But I’m trying. So, today, I’m sharing the eulogy I wrote for my mom’s funeral. Perhaps, this way, those of you who never met my wonderful mother might get a glimpse into life of a strong and loving woman, the person I try all the time to emulate in my parenting, in my friendships, and in the way I interact with the world.


I have so many photos of my mom. I love this one because she looks so beautiful and because I remember the dress she's wearing. Yes, that's me in the photo, too. I'm perhaps about 4 years old and clearly not up for smiling.

I have so many photos of my mom. I love this one because she looks so beautiful and because I remember the dress she’s wearing. Yes, that’s me in the photo, too. I’m perhaps about 4 years old and clearly not up for smiling.

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{repost} How This Busy Mom Stays Sane By Reading Books

This is a repost of an original article I wrote for BlogHer.com.

In the months after my first child was born eight years ago, I had a mix of feelings most new parents experience: I was elated, exhausted, scared, and joyful. I also felt a bit lost. In the journey to motherhood, part of what made me was left behind.

My life was all about feedings, diaper changing, and getting that kid to sleep through the night. I hadn’t thought or talked about much of anything else since my son had been born. What about me? Where was I?


Photo Credit: on the nightstand via photopin (license)

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{repost} Back-to-School: Time to Make the Lunches

This is a repost of an original article I wrote for BlogHer.com.

Last week, a friend who lives in Georgia posted to Facebook that school had started back up in her town. Kids were putting on new backpacks, carefully pressed dresses, and clean shirts to climb on the bus and return to the classroom. Homework, recess, and math drills had replaced days at the beach, swim lessons, and s’more making in the backyard.

In the Northeast, where I live, school doesn’t start until September, but my friend’s comment had my heart pounding and my fingers clicking over to our online family calendar. How many days did my kids have until school started?


school lunch

Photo credit: Melissa via Flickr

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What to Read Before Summer Ends (with a Giveaway!)

Are you a reader? You are in the right company! Here are 20 books from fellow gals who read that you need to grab NOW! Plus, the chance to score them all for free is a pretty sweet deal!It’s here, friends. The end of summer is upon us. I know. But that doesn’t mean you need to put your beloved books down! In fact, just the opposite. No time like the present to dig into your reading and escape the hassles and woes of Back-to-School prep and fuss. There is something to be said for hanging on to these last days of summer and making the most of them.

To embrace the end of our summer months, I teamed up with a bunch of my blogging buddies and asked the uber-important question: what book would you recommend for a last-blast at summer reading? What book would you love to share with others?

The result? We’ve blown the skies wide open and are coming to you with an entire list of great reads that you need to check out. Even better, we are giving one of you a $225 Amazon gift card along with seven of the titles on this list to read! Use the gift card to snatch up your reading wish list and dig into the books sent to your door. In short, you will be in a reader’s heaven. It’s sweet deal! [Read more…]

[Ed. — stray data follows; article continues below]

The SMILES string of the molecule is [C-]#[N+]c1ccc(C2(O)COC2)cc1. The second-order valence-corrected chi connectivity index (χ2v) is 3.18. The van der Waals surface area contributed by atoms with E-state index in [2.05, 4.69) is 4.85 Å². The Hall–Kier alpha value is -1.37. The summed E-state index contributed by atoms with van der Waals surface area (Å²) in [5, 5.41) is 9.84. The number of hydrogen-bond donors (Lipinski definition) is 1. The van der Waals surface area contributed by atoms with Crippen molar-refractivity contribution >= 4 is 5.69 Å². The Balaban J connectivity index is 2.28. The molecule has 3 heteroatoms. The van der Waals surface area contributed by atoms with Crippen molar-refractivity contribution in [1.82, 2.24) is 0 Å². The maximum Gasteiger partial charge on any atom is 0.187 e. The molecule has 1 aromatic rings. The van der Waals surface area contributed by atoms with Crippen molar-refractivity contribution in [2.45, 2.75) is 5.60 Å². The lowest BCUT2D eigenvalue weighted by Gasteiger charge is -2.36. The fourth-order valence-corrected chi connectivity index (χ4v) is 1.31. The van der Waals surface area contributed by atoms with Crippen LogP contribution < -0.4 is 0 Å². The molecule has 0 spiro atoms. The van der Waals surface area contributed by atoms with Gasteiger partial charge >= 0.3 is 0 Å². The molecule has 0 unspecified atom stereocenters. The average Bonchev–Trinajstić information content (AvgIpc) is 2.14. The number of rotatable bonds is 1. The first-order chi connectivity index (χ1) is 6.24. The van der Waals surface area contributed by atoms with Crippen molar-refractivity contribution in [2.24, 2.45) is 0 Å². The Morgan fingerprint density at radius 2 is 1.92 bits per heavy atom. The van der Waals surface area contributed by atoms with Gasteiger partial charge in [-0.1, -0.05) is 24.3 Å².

Highlights from BlogHer15

Good advice, right? It came my way during BlogHer15, a blogging conference for women sponsored by BlogHer and SheKnows Media last month in New York City. (NYC was a fantastic spot for the conference! So much energy!) Shared by the executive editorial director of SheKnows, it, along with other wisdom and lessons learned, was shared during a writing session at the conference. I scribbled it all down in my trusty notebook (and, since it’s 2015, I tweeted it, too), as it became one of my mantras from BlogHer15. I’m applying it my writing—and to life in general; sometimes, the best advice appears when we’re not expecting it at all.

The conference, my third BlogHer conference and my fifth blogging conference overall (read about my experiences at #BlogHer13 and #BlogHer14 here, here, and here) was a two-and-a-half days of workshops, keynotes, and social events. It’s a big, busy meeting with women (and some brave men!) from all over. The part of me that clutches to the introvert label with a serious fierceness finds gatherings like this one overwhelming, but I was lucky at BlogHer15; I had a group of wonderful friends in attendance and was able to reconnect with bloggers I had met at my first BlogHer in 2013. My friends and conference roommates—my “tribe” as it is often referred to as in the blogging world—included bloggers from California, Texas, and Massachusetts. When I first started Red Shutters back in 2008, I never expected to make such special connections. I wanted to share my words, my stories; I didn’t think about making friends, too. But I have, and these friends are a gift.

With my BlogHer roomies Melissa, Phyllis, and Cheryl, I headed to Broadway to see "Hedwig and the Angry Inch"!

With my BlogHer roomies Melissa, Phyllis, and Cheryl, I headed to Broadway to see “Hedwig and the Angry Inch”!